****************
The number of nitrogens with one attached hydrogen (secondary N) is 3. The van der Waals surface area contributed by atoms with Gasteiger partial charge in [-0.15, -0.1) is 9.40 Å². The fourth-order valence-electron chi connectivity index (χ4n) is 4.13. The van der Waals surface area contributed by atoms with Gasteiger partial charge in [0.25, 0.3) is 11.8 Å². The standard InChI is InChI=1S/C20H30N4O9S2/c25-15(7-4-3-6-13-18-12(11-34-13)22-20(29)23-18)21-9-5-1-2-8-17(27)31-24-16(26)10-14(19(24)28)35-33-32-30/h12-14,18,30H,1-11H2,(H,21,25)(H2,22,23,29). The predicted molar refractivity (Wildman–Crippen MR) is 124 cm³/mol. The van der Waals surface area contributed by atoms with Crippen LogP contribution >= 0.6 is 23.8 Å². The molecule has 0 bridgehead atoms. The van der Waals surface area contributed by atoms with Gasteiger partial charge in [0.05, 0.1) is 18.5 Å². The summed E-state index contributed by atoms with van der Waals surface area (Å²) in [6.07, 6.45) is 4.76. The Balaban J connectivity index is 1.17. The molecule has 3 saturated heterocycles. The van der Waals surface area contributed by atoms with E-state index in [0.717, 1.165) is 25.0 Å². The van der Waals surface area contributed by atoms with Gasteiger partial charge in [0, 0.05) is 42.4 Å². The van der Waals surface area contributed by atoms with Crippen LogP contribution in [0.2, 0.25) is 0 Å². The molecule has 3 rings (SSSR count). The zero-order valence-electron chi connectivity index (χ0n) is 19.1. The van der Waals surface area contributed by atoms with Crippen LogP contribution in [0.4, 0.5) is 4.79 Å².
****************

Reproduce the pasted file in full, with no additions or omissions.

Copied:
The number of nitrogens with one attached hydrogen (secondary N) is 3. The van der Waals surface area contributed by atoms with Gasteiger partial charge in [-0.15, -0.1) is 9.40 Å². The fourth-order valence-electron chi connectivity index (χ4n) is 4.13. The van der Waals surface area contributed by atoms with Gasteiger partial charge in [0.25, 0.3) is 11.8 Å². The standard InChI is InChI=1S/C20H30N4O9S2/c25-15(7-4-3-6-13-18-12(11-34-13)22-20(29)23-18)21-9-5-1-2-8-17(27)31-24-16(26)10-14(19(24)28)35-33-32-30/h12-14,18,30H,1-11H2,(H,21,25)(H2,22,23,29). The predicted molar refractivity (Wildman–Crippen MR) is 124 cm³/mol. The van der Waals surface area contributed by atoms with Crippen LogP contribution >= 0.6 is 23.8 Å². The molecule has 0 bridgehead atoms. The van der Waals surface area contributed by atoms with Gasteiger partial charge in [0.05, 0.1) is 18.5 Å². The summed E-state index contributed by atoms with van der Waals surface area (Å²) in [6.07, 6.45) is 4.76. The Balaban J connectivity index is 1.17. The molecule has 3 saturated heterocycles. The van der Waals surface area contributed by atoms with E-state index in [0.717, 1.165) is 25.0 Å². The van der Waals surface area contributed by atoms with Gasteiger partial charge in [0, 0.05) is 42.4 Å². The van der Waals surface area contributed by atoms with Crippen LogP contribution in [0.2, 0.25) is 0 Å². The molecule has 3 rings (SSSR count). The zero-order valence-electron chi connectivity index (χ0n) is 19.1. The van der Waals surface area contributed by atoms with Crippen LogP contribution in [0.4, 0.5) is 4.79 Å².